- Google will soon let people automatically delete their location information and web history the search giant has stored, according to a company blog post. The privacy feature is a change from its current system that requires users to delete the information manually or to turn it off completely, which could negatively affect its personalized recommendations.
- Google over the next few weeks will update its controls for location history and web and app activity to let each user choose whether they want Google to store their information for three months, 18 months or to maintain the existing system of manual deletion.
- Executives at the tech giant wrote in the blog post that the new privacy feature comes after users have requested simpler ways to manage or delete their location and browsing data.
Google's new privacy controls may have a broad effect on the digital ad market, considering that its Chrome web browser has a 63% market share. The company's compliance to stricter European Union privacy rules enacted last year is providing some early insight. Advertisers are re-examining their reliance on Google's ad tech as the company limits the sharing of data for independent ad-attribution strategies.
Data privacy has become a major liability for tech giants like Google and Facebook that collect vast amounts of user information to help their sponsors improve digital ad targeting with more relevant content based on each user's location and search history. While that information helps marketers reach audiences more efficiently, there are numerous examples of how governments, political parties, hate groups and terrorists have hijacked that cost-effective targeting to sow social strife, sway public opinion or swing election outcomes.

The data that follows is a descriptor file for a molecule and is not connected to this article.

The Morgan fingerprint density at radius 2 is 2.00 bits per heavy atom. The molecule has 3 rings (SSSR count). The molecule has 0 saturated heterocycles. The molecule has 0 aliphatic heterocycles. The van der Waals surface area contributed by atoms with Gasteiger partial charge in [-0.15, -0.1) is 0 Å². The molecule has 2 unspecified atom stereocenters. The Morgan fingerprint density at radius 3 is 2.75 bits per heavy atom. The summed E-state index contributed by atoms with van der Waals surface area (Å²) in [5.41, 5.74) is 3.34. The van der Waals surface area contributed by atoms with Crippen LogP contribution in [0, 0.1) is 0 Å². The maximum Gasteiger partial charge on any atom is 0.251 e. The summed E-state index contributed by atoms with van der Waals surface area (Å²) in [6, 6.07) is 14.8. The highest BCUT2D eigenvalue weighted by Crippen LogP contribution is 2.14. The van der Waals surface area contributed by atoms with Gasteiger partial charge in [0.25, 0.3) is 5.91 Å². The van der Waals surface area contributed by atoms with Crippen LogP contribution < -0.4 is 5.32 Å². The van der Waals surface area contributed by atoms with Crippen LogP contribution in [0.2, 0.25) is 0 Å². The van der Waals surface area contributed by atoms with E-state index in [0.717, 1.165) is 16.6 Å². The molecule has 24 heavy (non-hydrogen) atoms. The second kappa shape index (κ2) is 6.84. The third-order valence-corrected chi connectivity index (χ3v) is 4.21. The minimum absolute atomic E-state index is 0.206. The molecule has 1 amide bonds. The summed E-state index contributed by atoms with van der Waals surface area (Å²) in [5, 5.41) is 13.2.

Faced with unprecedented scrutiny of their operations and stricter regulations on data-sharing, Google and Facebook are working to demonstrate that they're serious about protecting consumer privacy. The companies' dominance of the digital ad market means that their policies have an outsized effect on advertisers. Facebook this week made privacy a central theme of its F8 annual develop conference, highlighting how "the future is private." CEO Mark Zuckerberg in March announced that the social network would shift from an open forum to a "digital living room" where discussions can be intimate, short-lived and secure.
Data-privacy restrictions are starting to hit tech companies with mounting legal fees and possible fines. The EU in January fined Google €50 million ($57 million) for not properly disclosing how it collects data from its search engine, Google Maps and YouTube. Google appealed the fine and defended its privacy practices. Meanwhile, Facebook last week estimated it may be fined as much $5 billion for allegedly violating the terms of a data-privacy settlement with the U.S. Federal Trade Commission.